Wind energy:

Wind energy

  • Inflow generation for Large Eddy Simulation (LES) of the wind farms

    Inflow generation for Large Eddy Simulation (LES) of the wind farms

    Supervisor: Professor Lin Ma, Professor Mohamed Pourkashanian, Professor Derek B Ingham and Dr Ava Shahrokhi

    Wind farms are large regions usually outside cities and include a number of wind turbines. An accurate simulation of the flow in the wind farm is essential in the design of the wind farm. This project concerns the turbulent inflow generation for large eddy simulation of the wind flow at wind farms.  Inflow generation techniques are among the top notch research topics in the wind engineering field. This instantaneous value of the velocity components consists of their mean and fluctuating values. This information is not known a priori, so it has to be evaluated in an accurate way. Currently, there are two main techniques for this purpose, the recycling (precursor) methods and synthetic methods. The first method is computationally very time consuming while the second method is not accurate for turbulent wind simulations. Therefore, this project will concern an alternative solution for inflow generation which can replace either of these techniques.

    This project, requires a good understanding of CFD and during the work includes simulations using ANSYS/FLUENT.

     

  • Inflow generation for Large Eddy Simulation (LES) of the wind farms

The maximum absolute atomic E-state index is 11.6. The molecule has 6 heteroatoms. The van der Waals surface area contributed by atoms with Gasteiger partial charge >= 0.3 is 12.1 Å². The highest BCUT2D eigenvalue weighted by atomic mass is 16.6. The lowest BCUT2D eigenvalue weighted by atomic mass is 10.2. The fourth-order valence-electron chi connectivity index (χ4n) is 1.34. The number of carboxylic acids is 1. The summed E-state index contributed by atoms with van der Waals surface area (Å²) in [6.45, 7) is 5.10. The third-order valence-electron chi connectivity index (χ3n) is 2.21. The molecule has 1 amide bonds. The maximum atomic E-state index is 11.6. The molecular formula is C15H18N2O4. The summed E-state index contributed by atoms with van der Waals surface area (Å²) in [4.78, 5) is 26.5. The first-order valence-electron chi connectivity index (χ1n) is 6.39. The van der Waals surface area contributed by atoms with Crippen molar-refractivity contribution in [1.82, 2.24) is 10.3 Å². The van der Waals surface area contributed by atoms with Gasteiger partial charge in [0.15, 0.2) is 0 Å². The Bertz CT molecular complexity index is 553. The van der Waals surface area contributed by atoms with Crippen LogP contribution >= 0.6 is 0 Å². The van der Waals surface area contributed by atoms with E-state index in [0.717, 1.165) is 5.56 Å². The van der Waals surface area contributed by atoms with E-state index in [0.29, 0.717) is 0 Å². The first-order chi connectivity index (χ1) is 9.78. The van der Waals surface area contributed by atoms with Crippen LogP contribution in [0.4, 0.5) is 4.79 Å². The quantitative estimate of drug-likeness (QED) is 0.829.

Large Eddy Simulation Around Buildings (LES)

    Supervisor: Professor Lin Ma, Professor Mohamed Pourkashanian, Professor Derek B Ingham and Dr Ava Shahrokhi

    Computational Wind Engineering has been developing rapidly over the last couple of decades. Among the numerical techniques, Large Eddy Simulation (LES) is capable of simulating complex unsteady turbulent flows, which is very useful for applications such as wind-induced noise/vibrations around buildings and structures. LES is among the top-notch and the most challenging CFD techniques. This project has three major parts.

    1)  Large eddy simulation using different subgrid-scale models.

    2) Boundary condition studies: The correct top and bottom boundary condition that help to maintain the turbulence properties in the domain and also the use of the correct turbulence inlet properties and implementation.

    3) Inflow generation: In order to implement LES around building, it is very important to simulate the wind effects correctly. This requires that the fluctuations of the flow to be initialized properly so that they can represent the wind in the computational domain. The main contribution of this project will be this last part which is also a very challenging part.

     

  • Inflow generation for Large Eddy Simulation (LES) of the wind farms

    Adjoint based optimization of vertical axis wind turbines

    Supervisor: Professor Lin Ma, Professor Mohamed Pourkashanian, Professor Derek B Ingham and Dr Ava Shahrokhi